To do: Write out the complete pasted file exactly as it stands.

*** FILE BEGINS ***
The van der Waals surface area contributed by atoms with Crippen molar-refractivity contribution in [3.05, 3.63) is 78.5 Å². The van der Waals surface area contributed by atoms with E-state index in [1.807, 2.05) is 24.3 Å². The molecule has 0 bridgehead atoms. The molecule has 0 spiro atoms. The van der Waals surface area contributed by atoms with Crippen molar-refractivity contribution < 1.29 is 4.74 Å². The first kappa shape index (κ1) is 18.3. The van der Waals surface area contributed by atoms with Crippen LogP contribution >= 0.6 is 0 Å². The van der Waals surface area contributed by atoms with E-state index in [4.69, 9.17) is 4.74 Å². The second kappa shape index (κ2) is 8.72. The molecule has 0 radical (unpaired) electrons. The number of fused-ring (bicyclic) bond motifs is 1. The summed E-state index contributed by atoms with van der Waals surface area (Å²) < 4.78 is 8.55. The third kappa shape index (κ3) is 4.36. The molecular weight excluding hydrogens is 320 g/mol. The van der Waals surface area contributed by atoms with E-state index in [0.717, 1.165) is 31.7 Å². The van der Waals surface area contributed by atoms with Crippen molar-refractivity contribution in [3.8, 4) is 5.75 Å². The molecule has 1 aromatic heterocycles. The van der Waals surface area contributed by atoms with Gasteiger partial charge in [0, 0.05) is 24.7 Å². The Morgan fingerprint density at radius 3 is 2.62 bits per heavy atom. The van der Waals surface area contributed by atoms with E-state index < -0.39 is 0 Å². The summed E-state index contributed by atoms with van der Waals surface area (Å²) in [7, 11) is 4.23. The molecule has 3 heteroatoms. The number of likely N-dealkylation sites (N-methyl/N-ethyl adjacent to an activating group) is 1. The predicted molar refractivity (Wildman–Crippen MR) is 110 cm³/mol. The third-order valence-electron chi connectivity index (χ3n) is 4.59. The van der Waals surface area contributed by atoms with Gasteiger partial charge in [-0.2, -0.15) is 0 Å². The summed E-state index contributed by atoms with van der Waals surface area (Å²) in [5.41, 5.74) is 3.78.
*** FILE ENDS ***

The van der Waals surface area contributed by atoms with Crippen molar-refractivity contribution in [3.05, 3.63) is 78.5 Å². The van der Waals surface area contributed by atoms with E-state index in [1.807, 2.05) is 24.3 Å². The molecule has 0 bridgehead atoms. The molecule has 0 spiro atoms. The van der Waals surface area contributed by atoms with Crippen molar-refractivity contribution < 1.29 is 4.74 Å². The first kappa shape index (κ1) is 18.3. The van der Waals surface area contributed by atoms with Crippen LogP contribution >= 0.6 is 0 Å². The van der Waals surface area contributed by atoms with E-state index in [4.69, 9.17) is 4.74 Å². The second kappa shape index (κ2) is 8.72. The molecule has 0 radical (unpaired) electrons. The number of fused-ring (bicyclic) bond motifs is 1. The summed E-state index contributed by atoms with van der Waals surface area (Å²) < 4.78 is 8.55. The third kappa shape index (κ3) is 4.36. The molecular weight excluding hydrogens is 320 g/mol. The van der Waals surface area contributed by atoms with E-state index in [0.717, 1.165) is 31.7 Å². The van der Waals surface area contributed by atoms with Crippen molar-refractivity contribution in [3.8, 4) is 5.75 Å². The molecule has 1 aromatic heterocycles. The van der Waals surface area contributed by atoms with Gasteiger partial charge in [0, 0.05) is 24.7 Å². The Morgan fingerprint density at radius 3 is 2.62 bits per heavy atom. The van der Waals surface area contributed by atoms with E-state index < -0.39 is 0 Å². The summed E-state index contributed by atoms with van der Waals surface area (Å²) in [7, 11) is 4.23. The molecule has 3 heteroatoms. The number of likely N-dealkylation sites (N-methyl/N-ethyl adjacent to an activating group) is 1. The predicted molar refractivity (Wildman–Crippen MR) is 110 cm³/mol. The third-order valence-electron chi connectivity index (χ3n) is 4.59. The van der Waals surface area contributed by atoms with Gasteiger partial charge in [-0.2, -0.15) is 0 Å². The summed E-state index contributed by atoms with van der Waals surface area (Å²) in [5.41, 5.74) is 3.78.